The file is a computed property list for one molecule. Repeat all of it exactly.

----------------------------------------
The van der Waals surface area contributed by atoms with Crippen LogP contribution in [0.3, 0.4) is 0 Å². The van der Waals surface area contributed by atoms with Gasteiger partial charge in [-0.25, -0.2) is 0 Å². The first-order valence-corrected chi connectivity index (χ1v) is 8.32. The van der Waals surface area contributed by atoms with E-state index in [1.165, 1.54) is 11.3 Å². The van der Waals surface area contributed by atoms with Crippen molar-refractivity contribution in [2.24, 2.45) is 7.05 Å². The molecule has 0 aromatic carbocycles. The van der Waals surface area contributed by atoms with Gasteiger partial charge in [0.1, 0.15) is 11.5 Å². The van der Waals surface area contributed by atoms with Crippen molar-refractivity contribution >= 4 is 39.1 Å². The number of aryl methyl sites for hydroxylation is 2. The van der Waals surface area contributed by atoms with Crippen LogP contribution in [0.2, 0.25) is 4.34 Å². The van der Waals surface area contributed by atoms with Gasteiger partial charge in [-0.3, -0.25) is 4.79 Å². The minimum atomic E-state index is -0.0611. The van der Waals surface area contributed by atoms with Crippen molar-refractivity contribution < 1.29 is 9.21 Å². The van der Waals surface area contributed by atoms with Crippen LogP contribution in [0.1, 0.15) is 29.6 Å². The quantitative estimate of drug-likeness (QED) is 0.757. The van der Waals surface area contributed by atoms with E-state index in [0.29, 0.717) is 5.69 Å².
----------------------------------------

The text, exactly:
The van der Waals surface area contributed by atoms with Crippen LogP contribution in [0.3, 0.4) is 0 Å². The van der Waals surface area contributed by atoms with Gasteiger partial charge in [-0.25, -0.2) is 0 Å². The first-order valence-corrected chi connectivity index (χ1v) is 8.32. The van der Waals surface area contributed by atoms with E-state index in [1.165, 1.54) is 11.3 Å². The van der Waals surface area contributed by atoms with Crippen molar-refractivity contribution in [2.24, 2.45) is 7.05 Å². The molecule has 0 aromatic carbocycles. The van der Waals surface area contributed by atoms with Gasteiger partial charge in [0.1, 0.15) is 11.5 Å². The van der Waals surface area contributed by atoms with Crippen molar-refractivity contribution >= 4 is 39.1 Å². The number of aryl methyl sites for hydroxylation is 2. The van der Waals surface area contributed by atoms with Crippen LogP contribution in [0.2, 0.25) is 4.34 Å². The van der Waals surface area contributed by atoms with Gasteiger partial charge in [-0.3, -0.25) is 4.79 Å². The minimum atomic E-state index is -0.0611. The van der Waals surface area contributed by atoms with Crippen molar-refractivity contribution < 1.29 is 9.21 Å². The van der Waals surface area contributed by atoms with Crippen LogP contribution in [0.1, 0.15) is 29.6 Å². The quantitative estimate of drug-likeness (QED) is 0.757. The van der Waals surface area contributed by atoms with E-state index in [0.29, 0.717) is 5.69 Å².